Magnetic stimulation of the brain improves working memory, offering a new potential avenue of therapy for individuals living with Alzheimer's disease and other forms of dementia, according to new research from the Duke University School of Medicine.
Healthy younger and older adult participants who received a therapy called repetitive transcranial magnetic stimulation (rTMS) performed better on a memory task than during an rTMS-like placebo in the study, which was published here in PLoS One.
"This study relies on highly individualized parameters, from the selection of the stimulated target, based on fMRI activation, to the selection of the difficulty, titrated according to subjects' performance. Now that we have shown that these specific parameters can improve performance in healthy subjects, we will be able to extend it to populations with memory deficits," said Lysianne Beynel, PhD, a postdoctoral associate in the Department of Psychiatry and Behavioral Sciences.
Working memory is the process of recalling and then using relevant information while performing a task. It's a key component of day-to-day tasks like driving to a new location, making a recipe, or following instructions. Individuals with Alzheimer's disease, which will more than double by 2050, and other forms of dementia, experience progressive loss of working memory and other forms of cognition, leading to a greater risk of injury or death and reducing their ability to function without home care.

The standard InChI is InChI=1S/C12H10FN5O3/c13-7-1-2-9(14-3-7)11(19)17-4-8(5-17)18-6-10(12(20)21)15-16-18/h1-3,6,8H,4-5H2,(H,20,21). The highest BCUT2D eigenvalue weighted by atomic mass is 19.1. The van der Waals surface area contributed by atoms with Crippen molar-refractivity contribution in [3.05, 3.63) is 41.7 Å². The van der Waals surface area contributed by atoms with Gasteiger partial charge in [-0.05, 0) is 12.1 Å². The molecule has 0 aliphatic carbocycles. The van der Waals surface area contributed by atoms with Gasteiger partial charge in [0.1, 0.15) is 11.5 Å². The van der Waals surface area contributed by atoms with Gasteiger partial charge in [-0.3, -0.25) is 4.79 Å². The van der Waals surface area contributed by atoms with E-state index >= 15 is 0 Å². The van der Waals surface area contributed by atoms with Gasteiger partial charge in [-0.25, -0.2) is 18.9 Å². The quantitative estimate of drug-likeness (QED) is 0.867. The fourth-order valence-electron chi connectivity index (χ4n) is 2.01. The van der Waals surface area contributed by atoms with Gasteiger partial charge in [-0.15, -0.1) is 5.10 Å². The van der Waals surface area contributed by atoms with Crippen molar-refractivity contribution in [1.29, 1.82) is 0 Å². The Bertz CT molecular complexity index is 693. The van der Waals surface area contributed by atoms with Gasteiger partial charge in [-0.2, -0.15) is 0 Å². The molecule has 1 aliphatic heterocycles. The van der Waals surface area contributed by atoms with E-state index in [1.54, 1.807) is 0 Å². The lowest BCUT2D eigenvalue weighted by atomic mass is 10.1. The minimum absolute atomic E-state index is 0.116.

Twenty-nine young adults and 18 older adults completed the study, which involved trying to remember and then reproduce a series of letters in alphabetical order. The authors applied either online high-frequency (5Hz) rTMS, or a placebo-like sham over the left prefrontal cortex, an area on the brain responsible for higher executive function. Participants of all ages who received rTMS performed better than those who received the rTMS-like placebo.
"Interestingly, we only saw this effect during when participants were trying their hardest, suggesting a real use-it-or-lose it principle at work here," said co-author Simon W. Davis, PhD. "Contrary to much of what we hear, aging brains have a remarkable capability to remember past events and to use that information in a flexible manner. The brain stimulation applied in our study shows that older adults benefited just as much as the young."
Other authors of the study include Roberto Cabeza, PhD, Courtney Crowell, Susan Hilbig, Wesley Lim, Hannah Palmer, Alexandra Brito, Duy Nguyen, Luber Bruce, and Sarah Lisanby. This research was supported by grant U01 AG050618 from the National Institute on Aging.